Infrastructure stimulus projects will almost certainly be part of our economic recovery. Continuing our conversation about Pandemic Strategy, this article focuses on the likely stimulus rollout schedule and, during the interlude, what strategic actions we should take to prepare.
Success happens so often to whomever is standing in the right place at the right time. Opportunity knocks and the lucky engineer, who’s just working away on regular projects, opens the door. Strategy, then, is when we make an effort to position ourselves behind the correct door in time for Opportunity to knock.
Sure, it takes work to decide the right place to stand and to know what staff, skills, relationships, and equipment you should have ready. It can be just as difficult to decide when, specifically, you’ll be expected to answer Opportunity’s knock. It’s important that you arrive neither so too early nor too late, to make the most of your preparatory interval, and to be fully committed to execution once it’s go-time.
While many of us complain about how large bureaucracies eschew innovation, predictability works to our favor when trying to predict the Federal responses to our developing economic challenges. They’ve got a playbook and for the most part they stick to it. We can predict the 2020 Pandemic stimulus response, more or less, by how they responded to past recessions.
Great Depression of 1929-1933
The Great Depression started with a stock market collapse in October 1929, and the economy didn’t stop contracting until March 1933. Key to the turnaround was a change from Herbert Hoover’s unsuccessful belt-tightening response to FDR’s energetic stimulus-based recovery. The incoming administration negotiated for wide-ranging reforms and stimulus spending over the first 100 days following inauguration, from January through March 1933. The New Deal, which included banking and securities regulations, a minimum wage, and a 40-hour work week, also included a $6 billion infrastructure investment. Valued as $120 billion in $2020, the New Deal public works projects finally put America’s withering construction industry back to work.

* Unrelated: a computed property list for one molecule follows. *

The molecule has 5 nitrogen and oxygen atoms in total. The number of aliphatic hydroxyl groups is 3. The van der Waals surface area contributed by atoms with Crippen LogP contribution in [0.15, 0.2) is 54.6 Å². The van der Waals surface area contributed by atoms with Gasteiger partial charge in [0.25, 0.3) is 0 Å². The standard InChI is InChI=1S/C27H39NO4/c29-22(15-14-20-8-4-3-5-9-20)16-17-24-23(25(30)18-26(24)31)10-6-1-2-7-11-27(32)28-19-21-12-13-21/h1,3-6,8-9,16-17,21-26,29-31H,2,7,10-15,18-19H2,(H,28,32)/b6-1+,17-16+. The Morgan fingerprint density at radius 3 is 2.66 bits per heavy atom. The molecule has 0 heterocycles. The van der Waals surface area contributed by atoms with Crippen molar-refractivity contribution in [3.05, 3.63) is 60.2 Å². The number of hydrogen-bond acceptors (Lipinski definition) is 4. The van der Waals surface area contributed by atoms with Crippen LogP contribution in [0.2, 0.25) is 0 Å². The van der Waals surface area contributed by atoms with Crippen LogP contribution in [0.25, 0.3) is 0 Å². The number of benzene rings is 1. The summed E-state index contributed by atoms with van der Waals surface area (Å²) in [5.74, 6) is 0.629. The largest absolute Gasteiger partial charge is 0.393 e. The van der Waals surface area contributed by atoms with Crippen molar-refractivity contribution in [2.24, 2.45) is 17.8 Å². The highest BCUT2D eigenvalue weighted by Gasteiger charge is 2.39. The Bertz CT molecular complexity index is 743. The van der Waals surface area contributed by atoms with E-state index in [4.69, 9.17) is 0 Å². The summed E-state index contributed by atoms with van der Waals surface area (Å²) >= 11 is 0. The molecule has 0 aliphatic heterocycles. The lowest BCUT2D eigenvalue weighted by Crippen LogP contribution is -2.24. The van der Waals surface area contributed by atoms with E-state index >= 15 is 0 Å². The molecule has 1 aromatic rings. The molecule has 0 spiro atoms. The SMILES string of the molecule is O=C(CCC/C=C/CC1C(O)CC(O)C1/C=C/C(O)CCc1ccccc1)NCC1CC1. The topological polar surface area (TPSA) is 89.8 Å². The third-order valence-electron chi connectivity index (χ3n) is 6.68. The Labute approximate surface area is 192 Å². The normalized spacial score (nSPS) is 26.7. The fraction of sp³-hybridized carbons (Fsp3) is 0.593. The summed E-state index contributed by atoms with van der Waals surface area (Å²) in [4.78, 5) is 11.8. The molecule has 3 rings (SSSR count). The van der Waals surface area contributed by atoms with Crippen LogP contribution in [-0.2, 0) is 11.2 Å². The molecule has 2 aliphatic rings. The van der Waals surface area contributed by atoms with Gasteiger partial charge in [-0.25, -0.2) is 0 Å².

Notable New Deal projects include NYC’s Lincoln Tunnel, the Overseas Highway out to Key West, and the Hoover and Grand Coulee Dams. Companies that emerged from these contracts include Bechtel Corporation, Morrison-Knudsen (before a disastrous string of acquisitions), and Henry J. Kaiser before he got into shipbuilding and health insurance. The New Deal’s positive legacy begs the question: what if we had not squandered 4 years on austerity measures before pivoting to deficit-spending stimulus?
Great Recession of 2007-2009
The Great Recession of 2007 began in December when a subprime mortgage meltdown precipitated bank failures. The Bush administration took some time for Hoover-esque dithering in the run-up to the 2008 election, until in February 2009 the Obama administration (notably without Republican support) authorized stimulus spending through the American Recovery and Reinvestment Act.
The ARRA included $165 billion of infrastructure spending, about a third larger than 1933’s program, but it rolled projects out much slower than had been hoped. Although generally regarded as a qualified success, the ARRA was simultaneously too large to attract Conservative support and too small to force a strong recovery. By 2013, four years into the spending, American economic recovery was best described as “slow and grudging.” Stimulus spending on infrastructure projects contributed to the recovery, but some economists suggest that a larger, and more rapidly-deployed, stimulus might have yielded better return on investment.
Pandemic Recession of 2020-2021(?)
The current recession is being managed more pro-actively than the 1929 or 2007 economic contractions. Still, though, it seems pertinent that both prior stimulus efforts were enacted shortly after a presidential election allowed the new Executive to claim a political mandate. In mid-June 2020, 4 months into the declared recession, our leadership is indulging their inner Herbert Hoover, dithering away their remaining time admiring the S&P 500 and hyping short-term retail sales improvement. They will not act before the November 2020 election.